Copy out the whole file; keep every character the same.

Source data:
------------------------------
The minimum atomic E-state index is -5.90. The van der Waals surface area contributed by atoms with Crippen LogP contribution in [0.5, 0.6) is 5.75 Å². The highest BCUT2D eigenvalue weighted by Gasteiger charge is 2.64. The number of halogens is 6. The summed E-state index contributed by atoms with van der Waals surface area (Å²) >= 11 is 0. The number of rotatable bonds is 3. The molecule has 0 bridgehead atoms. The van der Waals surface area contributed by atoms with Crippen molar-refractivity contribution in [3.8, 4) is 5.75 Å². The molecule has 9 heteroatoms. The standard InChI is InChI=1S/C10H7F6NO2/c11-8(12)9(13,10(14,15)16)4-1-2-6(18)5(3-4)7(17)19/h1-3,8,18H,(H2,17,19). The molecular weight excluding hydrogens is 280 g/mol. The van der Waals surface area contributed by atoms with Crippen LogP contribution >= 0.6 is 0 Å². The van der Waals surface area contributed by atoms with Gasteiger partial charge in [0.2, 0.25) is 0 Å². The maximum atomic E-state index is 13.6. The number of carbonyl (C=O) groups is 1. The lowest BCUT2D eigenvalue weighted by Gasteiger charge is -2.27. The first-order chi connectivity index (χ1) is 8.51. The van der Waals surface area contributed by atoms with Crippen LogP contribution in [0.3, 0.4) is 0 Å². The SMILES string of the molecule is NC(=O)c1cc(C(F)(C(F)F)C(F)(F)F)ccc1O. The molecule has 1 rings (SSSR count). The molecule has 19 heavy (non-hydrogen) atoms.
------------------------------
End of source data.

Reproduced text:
The minimum atomic E-state index is -5.90. The van der Waals surface area contributed by atoms with Crippen LogP contribution in [0.5, 0.6) is 5.75 Å². The highest BCUT2D eigenvalue weighted by Gasteiger charge is 2.64. The number of halogens is 6. The summed E-state index contributed by atoms with van der Waals surface area (Å²) >= 11 is 0. The number of rotatable bonds is 3. The molecule has 0 bridgehead atoms. The van der Waals surface area contributed by atoms with Crippen molar-refractivity contribution in [3.8, 4) is 5.75 Å². The molecule has 9 heteroatoms. The standard InChI is InChI=1S/C10H7F6NO2/c11-8(12)9(13,10(14,15)16)4-1-2-6(18)5(3-4)7(17)19/h1-3,8,18H,(H2,17,19). The molecular weight excluding hydrogens is 280 g/mol. The van der Waals surface area contributed by atoms with Crippen LogP contribution >= 0.6 is 0 Å². The van der Waals surface area contributed by atoms with Gasteiger partial charge in [0.2, 0.25) is 0 Å². The maximum atomic E-state index is 13.6. The number of carbonyl (C=O) groups is 1. The lowest BCUT2D eigenvalue weighted by Gasteiger charge is -2.27. The first-order chi connectivity index (χ1) is 8.51. The van der Waals surface area contributed by atoms with Crippen LogP contribution in [0.3, 0.4) is 0 Å². The SMILES string of the molecule is NC(=O)c1cc(C(F)(C(F)F)C(F)(F)F)ccc1O. The molecule has 1 rings (SSSR count). The molecule has 19 heavy (non-hydrogen) atoms.